In the companies the author studied, the employees who think and make decisions like owners are financially rewarded based on the value they add or create. Those who don’t fit the profile, or don’t add value, are moved out of the company quickly — they may be good people, but they may be happier somewhere else. “People are most productive and have a passion for their work when they agree with the values of the company,” says Jennings.

So, how do you get your people to think and act like owners?

3 Simple Steps to Begin Getting Your People to Think and Act Like Owners
1.) Let others push a few boulders
Stop working so hard. Let go, and let others in your company grow into their capabilities. I know you — you think if that boulder needs to get up that hill, you’ll just push it up there by yourself. I know, I’ve pushed many boulders up there myself. But if you’ve got at least one or two good people on your staff, step aside every now and then, and let them push that boulder up the hill. You’ve got to let them do the difficult, important work, too. It’s the only way they can know what it feels like.

2.) Share what you know
You can’t expect your staff to think like you do if they don’t know what you know. You don’t have to tell them everything, but don’t keep them in the dark, either. Good employees will care more and be more responsible if they understand why you make the decisions you make.

3.) Make them keep their own monkeys
Don’t let your employees come to you with every problem in the shop — sure, you can solve the problem, but that’s not the point. You hired them to help you, not make more work for you, so don’t let them put their monkeys on your back. A smile and a firm, “Gee, that’s a good question. I can’t wait to see how you’re going to solve it,” should do the trick.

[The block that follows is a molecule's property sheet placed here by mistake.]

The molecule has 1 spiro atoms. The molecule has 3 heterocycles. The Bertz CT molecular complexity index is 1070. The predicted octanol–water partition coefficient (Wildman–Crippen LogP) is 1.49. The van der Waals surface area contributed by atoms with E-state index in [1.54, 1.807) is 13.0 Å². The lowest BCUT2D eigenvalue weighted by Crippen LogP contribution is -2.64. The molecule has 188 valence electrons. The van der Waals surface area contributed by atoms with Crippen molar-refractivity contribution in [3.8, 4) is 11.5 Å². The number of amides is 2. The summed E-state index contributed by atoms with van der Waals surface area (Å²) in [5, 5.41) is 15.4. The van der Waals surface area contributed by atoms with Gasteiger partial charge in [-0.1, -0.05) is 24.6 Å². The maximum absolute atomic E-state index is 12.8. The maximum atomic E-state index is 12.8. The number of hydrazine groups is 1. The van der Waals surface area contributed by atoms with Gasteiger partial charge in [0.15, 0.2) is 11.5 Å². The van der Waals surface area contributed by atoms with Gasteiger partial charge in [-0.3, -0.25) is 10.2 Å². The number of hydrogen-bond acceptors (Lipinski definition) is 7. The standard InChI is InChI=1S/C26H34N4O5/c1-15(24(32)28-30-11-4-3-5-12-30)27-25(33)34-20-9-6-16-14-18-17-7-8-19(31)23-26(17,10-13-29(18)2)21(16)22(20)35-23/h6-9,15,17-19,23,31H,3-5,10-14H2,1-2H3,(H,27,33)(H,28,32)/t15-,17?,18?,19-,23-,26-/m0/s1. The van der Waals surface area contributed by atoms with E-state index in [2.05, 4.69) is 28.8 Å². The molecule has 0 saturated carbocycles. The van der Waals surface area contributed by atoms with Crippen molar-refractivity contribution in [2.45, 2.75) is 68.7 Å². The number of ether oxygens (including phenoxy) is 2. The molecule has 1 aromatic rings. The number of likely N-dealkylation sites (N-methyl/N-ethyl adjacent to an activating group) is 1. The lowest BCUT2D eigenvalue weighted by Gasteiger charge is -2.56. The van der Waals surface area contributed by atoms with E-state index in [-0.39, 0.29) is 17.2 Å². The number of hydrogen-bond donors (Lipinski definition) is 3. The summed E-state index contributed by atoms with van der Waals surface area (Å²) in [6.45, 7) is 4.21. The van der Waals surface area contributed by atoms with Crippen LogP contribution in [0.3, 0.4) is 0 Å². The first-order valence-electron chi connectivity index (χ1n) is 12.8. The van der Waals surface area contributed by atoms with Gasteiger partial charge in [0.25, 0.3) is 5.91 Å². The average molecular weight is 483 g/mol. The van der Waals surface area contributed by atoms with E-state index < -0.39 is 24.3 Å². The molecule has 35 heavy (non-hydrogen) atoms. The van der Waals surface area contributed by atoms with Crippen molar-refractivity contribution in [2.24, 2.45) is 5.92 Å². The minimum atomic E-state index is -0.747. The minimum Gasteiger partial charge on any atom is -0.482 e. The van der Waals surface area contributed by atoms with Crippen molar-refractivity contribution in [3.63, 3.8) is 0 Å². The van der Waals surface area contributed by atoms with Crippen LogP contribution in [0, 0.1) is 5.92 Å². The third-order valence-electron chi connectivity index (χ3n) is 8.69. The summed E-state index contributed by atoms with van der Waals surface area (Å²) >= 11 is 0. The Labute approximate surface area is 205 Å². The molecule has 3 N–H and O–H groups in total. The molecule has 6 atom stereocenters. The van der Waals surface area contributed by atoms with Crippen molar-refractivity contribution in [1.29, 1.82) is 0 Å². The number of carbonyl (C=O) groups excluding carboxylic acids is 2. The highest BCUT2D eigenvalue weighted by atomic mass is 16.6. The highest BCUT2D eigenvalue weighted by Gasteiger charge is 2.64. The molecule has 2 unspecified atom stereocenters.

Is Managing Your Team Taking Up Too Much of Your Time (& Money)?

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I hear it all the time: “It takes too much time to manage people! It seems I’m always checking them and fixing the things they don’t do correctly, and getting them going in the right direction, and keeping them focused. They just don’t ‘get it.’ Why can’t I find people who can figure out what needs to be done and then just do it?!”

Good question. Let’s assume for a moment that the business owners I hear this from actually hired the right people in the first place (that’s another topic altogether). This situation could be fixable with some perspective, patience, and a good internal communications plan (yes, even if you only have a few employees — or even just one). And when it is finally fixed, when their employees don’t need to be checked and guided and prodded all the time, these business owners will find that they’re suddenly making more money per employee, their management time is greatly reduced, allowing them to get on with the important work of business building (or taking time off, or whatever!), and their lives are much less stressful.

Why You Need an Internal Communications Plan
Hard to believe that an internal communications plan can do so much, isn’t it? Well, think of it as a maintenance plan, like you get when you buy a new car. Keep up with the regularly scheduled maintenance, and the car will be much less likely to be trouble down the road. If something does start to go wrong, you’ll find out about it in time to fix it. And the time and money you spend taking care of the vehicle over time will pay off in the long run, helping you to avoid costly repairs and annoyances.